What do bouncy balls, reflective safety vests, and glow-in-the-dark unicorn posters have in common? They are all produced with fluorescent pigments. As explained in this American Chemical Society video, these pigments absorb and re-emit both visible and ultraviolet light, which makes them extra vibrant to the human eye, particularly under black light.
Fluorescent pigments got their start in the middle of the last century when two amateur chemist brothers combined fluorescent dyes with a plastic resin. The company they began now produces 4.5 million pounds of pigment every year, and in 2012 DayGlo Color Corp. was named a National Historic Chemical Landmark.
It looks like an astronaut. It acts like an astronaut. And here, on January 2, it operates the valves on a task board like an astronaut.
Robonaut 2 is the second iteration of NASA’s attempts to put a human-like robot in space, and he is fast approaching his second anniversary aboard the International Space Station. In this case he is taking directions from a crew on Earth to operate a slew of valves in the Destiny Laboratory, but he can also be controlled by his fellow astronauts in space or complete certain tasks all on his own.
Yesterday NASA released images from its most recently launched Earth-orbiting satellite, the Suomi NPP. The images it captures demonstrate both the beauty and the benefit that can be gleaned from visions of Earth at night.
The Suomi NPP satellite is significantly more light sensitive than its predecessors. So sensitive, in fact, it can detect the light from a single ship at sea. To put that in numbers: Suomi’s spatial resolution is six times better than the devices that came before it, and the lighting levels show up with 250 times better resolution. And it also has an infrared sensor, which lets it track weather patterns even at night.
A new electric bus prototype doesn’t just pick up passengers at its bus stops; it also picks up a charge for its battery.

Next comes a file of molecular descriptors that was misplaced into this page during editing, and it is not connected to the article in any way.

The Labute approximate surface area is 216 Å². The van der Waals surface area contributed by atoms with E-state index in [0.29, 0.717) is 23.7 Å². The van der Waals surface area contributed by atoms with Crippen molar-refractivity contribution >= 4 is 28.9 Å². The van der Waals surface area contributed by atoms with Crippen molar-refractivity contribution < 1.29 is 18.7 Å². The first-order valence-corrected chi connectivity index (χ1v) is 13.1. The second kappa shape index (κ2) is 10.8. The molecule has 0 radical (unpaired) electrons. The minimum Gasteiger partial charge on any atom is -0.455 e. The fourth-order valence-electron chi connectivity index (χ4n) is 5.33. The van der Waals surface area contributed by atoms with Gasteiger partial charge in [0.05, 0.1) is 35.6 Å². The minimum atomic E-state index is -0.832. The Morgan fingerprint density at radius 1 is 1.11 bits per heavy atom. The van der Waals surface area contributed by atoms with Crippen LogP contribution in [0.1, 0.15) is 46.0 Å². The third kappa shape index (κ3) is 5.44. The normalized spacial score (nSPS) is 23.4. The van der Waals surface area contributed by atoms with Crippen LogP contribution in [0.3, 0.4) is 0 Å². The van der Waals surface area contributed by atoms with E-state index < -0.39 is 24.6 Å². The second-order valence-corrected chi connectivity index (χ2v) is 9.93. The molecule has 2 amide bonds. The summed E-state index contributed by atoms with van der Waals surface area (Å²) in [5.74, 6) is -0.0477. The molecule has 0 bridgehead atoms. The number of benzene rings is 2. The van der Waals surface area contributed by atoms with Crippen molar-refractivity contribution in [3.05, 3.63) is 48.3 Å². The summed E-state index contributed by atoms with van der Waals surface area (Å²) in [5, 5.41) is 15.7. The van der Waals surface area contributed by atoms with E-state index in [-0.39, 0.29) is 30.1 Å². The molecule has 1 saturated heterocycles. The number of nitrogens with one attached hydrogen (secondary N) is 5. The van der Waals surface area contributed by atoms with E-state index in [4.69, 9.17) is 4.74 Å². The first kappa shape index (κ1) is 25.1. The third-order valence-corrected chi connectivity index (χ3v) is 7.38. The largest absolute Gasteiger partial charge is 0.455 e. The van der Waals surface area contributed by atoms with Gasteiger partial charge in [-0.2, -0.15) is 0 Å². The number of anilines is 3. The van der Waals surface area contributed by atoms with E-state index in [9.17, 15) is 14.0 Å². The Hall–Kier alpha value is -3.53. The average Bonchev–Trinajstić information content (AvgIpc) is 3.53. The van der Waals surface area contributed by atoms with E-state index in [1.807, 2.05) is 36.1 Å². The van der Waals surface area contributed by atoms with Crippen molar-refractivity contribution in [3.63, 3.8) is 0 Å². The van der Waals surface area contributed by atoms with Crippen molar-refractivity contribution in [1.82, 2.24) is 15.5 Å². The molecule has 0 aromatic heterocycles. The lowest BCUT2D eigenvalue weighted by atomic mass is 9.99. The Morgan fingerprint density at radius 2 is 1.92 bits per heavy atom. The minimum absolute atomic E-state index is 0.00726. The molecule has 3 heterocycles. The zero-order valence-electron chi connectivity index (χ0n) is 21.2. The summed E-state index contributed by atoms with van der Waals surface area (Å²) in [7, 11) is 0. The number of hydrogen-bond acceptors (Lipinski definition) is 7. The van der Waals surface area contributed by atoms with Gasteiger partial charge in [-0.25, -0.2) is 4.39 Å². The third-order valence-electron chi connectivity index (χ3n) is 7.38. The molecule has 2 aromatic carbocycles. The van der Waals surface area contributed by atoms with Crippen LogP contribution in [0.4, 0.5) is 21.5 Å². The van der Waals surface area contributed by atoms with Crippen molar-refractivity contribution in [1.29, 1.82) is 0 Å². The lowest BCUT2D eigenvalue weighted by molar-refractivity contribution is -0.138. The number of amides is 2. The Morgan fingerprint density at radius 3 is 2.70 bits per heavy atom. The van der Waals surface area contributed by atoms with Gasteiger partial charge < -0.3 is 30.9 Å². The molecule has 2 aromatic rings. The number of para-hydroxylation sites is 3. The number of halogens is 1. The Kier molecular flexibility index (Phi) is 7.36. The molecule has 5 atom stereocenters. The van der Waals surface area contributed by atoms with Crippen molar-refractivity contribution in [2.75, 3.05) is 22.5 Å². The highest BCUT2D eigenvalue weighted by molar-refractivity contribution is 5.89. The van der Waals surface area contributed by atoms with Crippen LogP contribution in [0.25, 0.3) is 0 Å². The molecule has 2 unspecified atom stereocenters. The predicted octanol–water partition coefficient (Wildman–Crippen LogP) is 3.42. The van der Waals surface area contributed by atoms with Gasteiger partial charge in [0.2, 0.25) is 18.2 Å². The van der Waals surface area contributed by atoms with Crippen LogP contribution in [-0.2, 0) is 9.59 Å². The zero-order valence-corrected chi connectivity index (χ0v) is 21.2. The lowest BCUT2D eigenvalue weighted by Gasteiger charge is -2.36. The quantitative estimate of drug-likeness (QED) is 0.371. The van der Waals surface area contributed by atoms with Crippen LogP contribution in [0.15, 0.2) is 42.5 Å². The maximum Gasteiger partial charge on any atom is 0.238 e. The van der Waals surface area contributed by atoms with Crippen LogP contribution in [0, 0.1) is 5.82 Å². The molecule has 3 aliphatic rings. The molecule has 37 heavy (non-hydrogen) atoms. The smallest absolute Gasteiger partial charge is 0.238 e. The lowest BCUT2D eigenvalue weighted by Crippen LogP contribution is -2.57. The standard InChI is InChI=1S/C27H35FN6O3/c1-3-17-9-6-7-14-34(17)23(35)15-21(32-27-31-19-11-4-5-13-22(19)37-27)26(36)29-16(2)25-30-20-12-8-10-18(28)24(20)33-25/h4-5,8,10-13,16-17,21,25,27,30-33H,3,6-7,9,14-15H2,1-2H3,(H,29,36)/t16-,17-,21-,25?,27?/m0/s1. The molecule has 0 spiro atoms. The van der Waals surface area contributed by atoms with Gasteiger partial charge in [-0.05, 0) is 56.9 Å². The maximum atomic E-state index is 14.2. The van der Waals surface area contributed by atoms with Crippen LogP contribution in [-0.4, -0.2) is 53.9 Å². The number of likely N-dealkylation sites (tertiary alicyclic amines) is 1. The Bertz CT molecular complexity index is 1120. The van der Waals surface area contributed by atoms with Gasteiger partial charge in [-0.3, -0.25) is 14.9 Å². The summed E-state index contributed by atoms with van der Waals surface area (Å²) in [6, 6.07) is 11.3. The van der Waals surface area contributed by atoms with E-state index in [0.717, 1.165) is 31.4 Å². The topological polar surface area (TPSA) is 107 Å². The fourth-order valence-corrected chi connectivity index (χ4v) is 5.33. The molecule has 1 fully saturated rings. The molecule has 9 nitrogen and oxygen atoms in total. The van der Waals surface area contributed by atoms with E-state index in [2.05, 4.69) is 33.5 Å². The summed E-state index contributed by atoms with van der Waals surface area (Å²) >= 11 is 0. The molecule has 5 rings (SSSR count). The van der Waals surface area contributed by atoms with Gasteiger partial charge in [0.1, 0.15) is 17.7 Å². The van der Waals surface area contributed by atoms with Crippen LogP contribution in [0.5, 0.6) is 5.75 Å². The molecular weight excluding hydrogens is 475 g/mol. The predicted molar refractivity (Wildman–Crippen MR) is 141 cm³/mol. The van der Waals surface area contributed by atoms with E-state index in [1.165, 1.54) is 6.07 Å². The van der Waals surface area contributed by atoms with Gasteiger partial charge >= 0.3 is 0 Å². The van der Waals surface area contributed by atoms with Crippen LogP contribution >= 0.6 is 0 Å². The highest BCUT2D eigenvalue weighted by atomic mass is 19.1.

Unlike its public transportation contemporaries, the electric “Aggie bus” at Utah State University has no overhead wires. Nor does it need to be plugged into a power source. Instead, the battery receives a five-kilowatt wireless boost from a charge plate installed at each bus stop. With consistent routes and frequent stops, the bus is able to charge as it goes rather than requiring a big battery on board to stockpile an entire day’s worth of power.
Fancy putting a bit of the aquatic in your gas tank? Go to California. A new kind of biodiesel, containing 20-percent algae-based fuel, went on sale at gas stations in the San Francisco Bay area last week as part of a one-month pilot program. The fuel emits 10 percent fewer hydrocarbons, 30 percent fewer particulates, and 20 percent less carbon monoxide than other biodiesels according to its producer, Solazyme, reports Yale Environment 360. This is the first time that an algae-based fuel has made it into cars.
Subway flooding was responsible for millions in damage during Hurricane Sandy, but an emerging technology may be able to prevent such soggy situations in the future.
This 32-by-16-foot balloon, featured in the NYTimes recently, can be filled with air or water to seal off a tunnel. The prototype of the inflatable plug has an outer webbing of liquid-crystal polymer fiber; the inside layer uses the same fiber and is reinforced with polyurethane to create a better seal. Researchers say the technology is still a year or two from release. The plug holds promise for preventing future flooding, but at $400,000 a pop, they would be a pretty pricey preventative measure.